An Idea Grows
If you have ever read Patrick McManus you are familiar with the idea of "The Big Trip." The idea is simple... find an area on the map as far away from roads and trails as possible, take a minimum of gear, throw in a few wild animals, preferably large ones with big teeth, add some weather, as much hardship as possible, mix with some bad luck and you have "The Big Trip."
We didn't start out planning a big trip, but the idea grew from a few enchainments in the Desolation Wilderness--first the Crystal Range, later Tallac, Dick's and Jack's, a day trip to Ralston Peak--and pretty soon we were wondering about linking them all.
A quick review of Summit Post revealed that Steeleman
had linked all seven peaks in a two day push in his Desolation Death March
in 2002. Rumor has it that Dick's Peak, Jack's Peak, Mt Price, Mt Agassiz, and Pyramid Peak had been traversed in a day, but it appeared that all seven major peaks surrounding the Desolation Valley had never been enchained in a one day epic. Game on...
All the gear including the clothes on our backs
Figuring on about 30 miles, we knew we'd have to be fast and light. Trail running shoes, hand held bottles, weather proof shells, head lamps and a hand full of granola bars and gels along with an assortment of emergency equipment would be all we'd carry.
Ralston Peak Trailhead... 3:58 AM
Watching the nearly full moon set at about 3:15 AM from the bed of the pick-up, worries about finding the Rocky Canyon use trail along Highway 50 by headlamp entered my thoughts, but it turned out to be a rather simple affair thanks to good beta and a spray painted rock.
Shortly before finding the painted rock, my faith in humanity was affirmed as a lone motorist pulled to a stop along the highway in the predawn hours to make sure that two crazies adorned in trail running shoes, headlamps and gortex shells were okay as they made their way along the shoulder of the road. A quick nod and a thank you later and the motorist was on his way east while we, the crazies, scrambled up a road cut on the north side of the highway.
The Rocky Canyon use trail is the quickest way to the top of Pyramid Peak, we made short work of it...
Pyramid Peak Summit... 6:46 AM
Looking West from the summit of Pyramid Peak at Sunrise
The scramble to the summit of Pyramid was uneventful except for a little more wind than was anticipated. Gusts up to 25 mph made running shorts less than desirable attire, but we weren't planning on sitting around to soak up the views. Just enough time to snap a few pics and sign the summit register and we were headed down the North Ridge for Mt Agassiz.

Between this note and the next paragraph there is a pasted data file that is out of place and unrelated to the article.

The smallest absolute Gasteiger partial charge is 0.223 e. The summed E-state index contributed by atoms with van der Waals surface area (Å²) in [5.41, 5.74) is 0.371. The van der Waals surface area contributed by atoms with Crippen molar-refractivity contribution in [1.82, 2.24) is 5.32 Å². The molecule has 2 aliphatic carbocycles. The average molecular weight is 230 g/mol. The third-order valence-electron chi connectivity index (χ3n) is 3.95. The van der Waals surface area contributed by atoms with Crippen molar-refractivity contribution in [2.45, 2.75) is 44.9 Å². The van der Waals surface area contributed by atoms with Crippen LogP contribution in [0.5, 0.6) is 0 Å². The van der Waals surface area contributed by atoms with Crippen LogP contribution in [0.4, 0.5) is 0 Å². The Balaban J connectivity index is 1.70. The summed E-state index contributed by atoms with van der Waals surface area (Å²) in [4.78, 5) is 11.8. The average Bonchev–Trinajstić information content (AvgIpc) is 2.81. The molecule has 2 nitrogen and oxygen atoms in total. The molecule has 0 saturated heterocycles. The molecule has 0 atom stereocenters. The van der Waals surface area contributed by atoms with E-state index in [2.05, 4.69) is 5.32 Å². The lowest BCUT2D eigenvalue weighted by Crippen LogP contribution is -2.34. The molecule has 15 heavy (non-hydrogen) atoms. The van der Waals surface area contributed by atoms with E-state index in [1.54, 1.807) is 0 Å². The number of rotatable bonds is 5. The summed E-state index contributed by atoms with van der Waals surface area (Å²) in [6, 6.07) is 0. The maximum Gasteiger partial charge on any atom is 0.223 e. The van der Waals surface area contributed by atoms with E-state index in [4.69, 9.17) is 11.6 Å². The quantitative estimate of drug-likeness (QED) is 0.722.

Mt Agassiz Summit...8:10 AM
The ridge connecting Pyramid to Agassiz is the most technical section of the entire enchainment. To avoid long scree traverses we elected to stay as close to the skyline as possible. That meant a few class four moves mixed in with a few more third class sections.
Caren moving up through the 4th class section at the thumb.
We'd recon'd the traverse of the Crystal Range previously so we new that there'd be a few vertical class four moves immediately after descending Pyramid's summit rock fields, but route finding was easy and we moved through the difficulties quickly.
The gully accessing Mt Agassiz's summit blocks
The quickest and easiest means to gain the Summit of Agassiz is to climb a third class gully through a notch in the ridge to gain the western slopes. From there it is just a few more class three moves to the summit.
Caren making the final moves to the summit of Mt Agassiz
The wind was still howling on top... quick pics, sign the register, keep moving...
Steve on the summit of Mt Agassiz. Pyramid Peak in the background
Summit of Mt Price... 8:49 AM
From Agassiz, Mt Price is just a hop, skip, and a jump away. Took us all of 29 minutes.
Looking East from the summit of Mt Price. The Slabs of insanity are in the near background, Jack's, Dick's, and Tallac in the far background.
We had limited beta on the descent route off of Price, but Steeleman's trip report
led us on our way towards the Slabs of Insanity with a quick traverse below the West Face and up through a notch that accessed the top of the slabs on the East Face.
Slabs of Insanity... 9:14 AM
These things look like they can be descended in about twenty minutes... traversing around vertical ledges, avoiding scree, and various other routefinding difficulties had us at Mosquito Pass over an hour later.
Caren negotiating the Slabs of Insanity
Despite their tendency to drive one insane, the slabs are one of the cooler features of Desolation Wilderness. That said, Steeleman's moniker for them is very apropos.
Jack's Peak... 11:18 AM
Approaching the summit of Jack's Peak
A rising traverse from Mosquito Pass brought us to the summit of Jack's. We'd descended this route on a previous trip and were worried about all of the loose scree. Fortunately for us the stuff was much more stable under ascent than it was when we were going down it.